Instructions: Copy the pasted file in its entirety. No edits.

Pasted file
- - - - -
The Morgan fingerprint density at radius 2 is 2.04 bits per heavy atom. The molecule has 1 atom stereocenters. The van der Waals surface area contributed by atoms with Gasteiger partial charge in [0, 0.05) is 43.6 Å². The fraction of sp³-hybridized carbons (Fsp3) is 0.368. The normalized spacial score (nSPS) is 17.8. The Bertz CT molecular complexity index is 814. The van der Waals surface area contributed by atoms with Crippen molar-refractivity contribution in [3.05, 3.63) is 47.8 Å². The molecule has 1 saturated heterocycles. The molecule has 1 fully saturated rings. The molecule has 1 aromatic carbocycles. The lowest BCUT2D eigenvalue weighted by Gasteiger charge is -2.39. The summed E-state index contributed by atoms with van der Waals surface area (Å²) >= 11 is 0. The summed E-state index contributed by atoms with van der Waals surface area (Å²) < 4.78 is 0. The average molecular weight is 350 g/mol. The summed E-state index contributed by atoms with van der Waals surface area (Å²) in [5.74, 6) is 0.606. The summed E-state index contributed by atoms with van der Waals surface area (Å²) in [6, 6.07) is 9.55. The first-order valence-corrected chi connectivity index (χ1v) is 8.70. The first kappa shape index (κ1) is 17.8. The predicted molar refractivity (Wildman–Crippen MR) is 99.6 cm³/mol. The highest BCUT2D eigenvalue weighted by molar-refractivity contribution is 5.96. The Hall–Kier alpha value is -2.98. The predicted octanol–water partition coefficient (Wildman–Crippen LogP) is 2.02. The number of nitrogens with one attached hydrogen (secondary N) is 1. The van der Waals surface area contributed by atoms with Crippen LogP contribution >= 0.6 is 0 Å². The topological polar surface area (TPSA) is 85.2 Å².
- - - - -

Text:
The Morgan fingerprint density at radius 2 is 2.04 bits per heavy atom. The molecule has 1 atom stereocenters. The van der Waals surface area contributed by atoms with Gasteiger partial charge in [0, 0.05) is 43.6 Å². The fraction of sp³-hybridized carbons (Fsp3) is 0.368. The normalized spacial score (nSPS) is 17.8. The Bertz CT molecular complexity index is 814. The van der Waals surface area contributed by atoms with Crippen molar-refractivity contribution in [3.05, 3.63) is 47.8 Å². The molecule has 1 saturated heterocycles. The molecule has 1 fully saturated rings. The molecule has 1 aromatic carbocycles. The lowest BCUT2D eigenvalue weighted by Gasteiger charge is -2.39. The summed E-state index contributed by atoms with van der Waals surface area (Å²) >= 11 is 0. The summed E-state index contributed by atoms with van der Waals surface area (Å²) < 4.78 is 0. The average molecular weight is 350 g/mol. The summed E-state index contributed by atoms with van der Waals surface area (Å²) in [5.74, 6) is 0.606. The summed E-state index contributed by atoms with van der Waals surface area (Å²) in [6, 6.07) is 9.55. The first-order valence-corrected chi connectivity index (χ1v) is 8.70. The first kappa shape index (κ1) is 17.8. The predicted molar refractivity (Wildman–Crippen MR) is 99.6 cm³/mol. The highest BCUT2D eigenvalue weighted by molar-refractivity contribution is 5.96. The Hall–Kier alpha value is -2.98. The predicted octanol–water partition coefficient (Wildman–Crippen LogP) is 2.02. The number of nitrogens with one attached hydrogen (secondary N) is 1. The van der Waals surface area contributed by atoms with Crippen LogP contribution >= 0.6 is 0 Å². The topological polar surface area (TPSA) is 85.2 Å².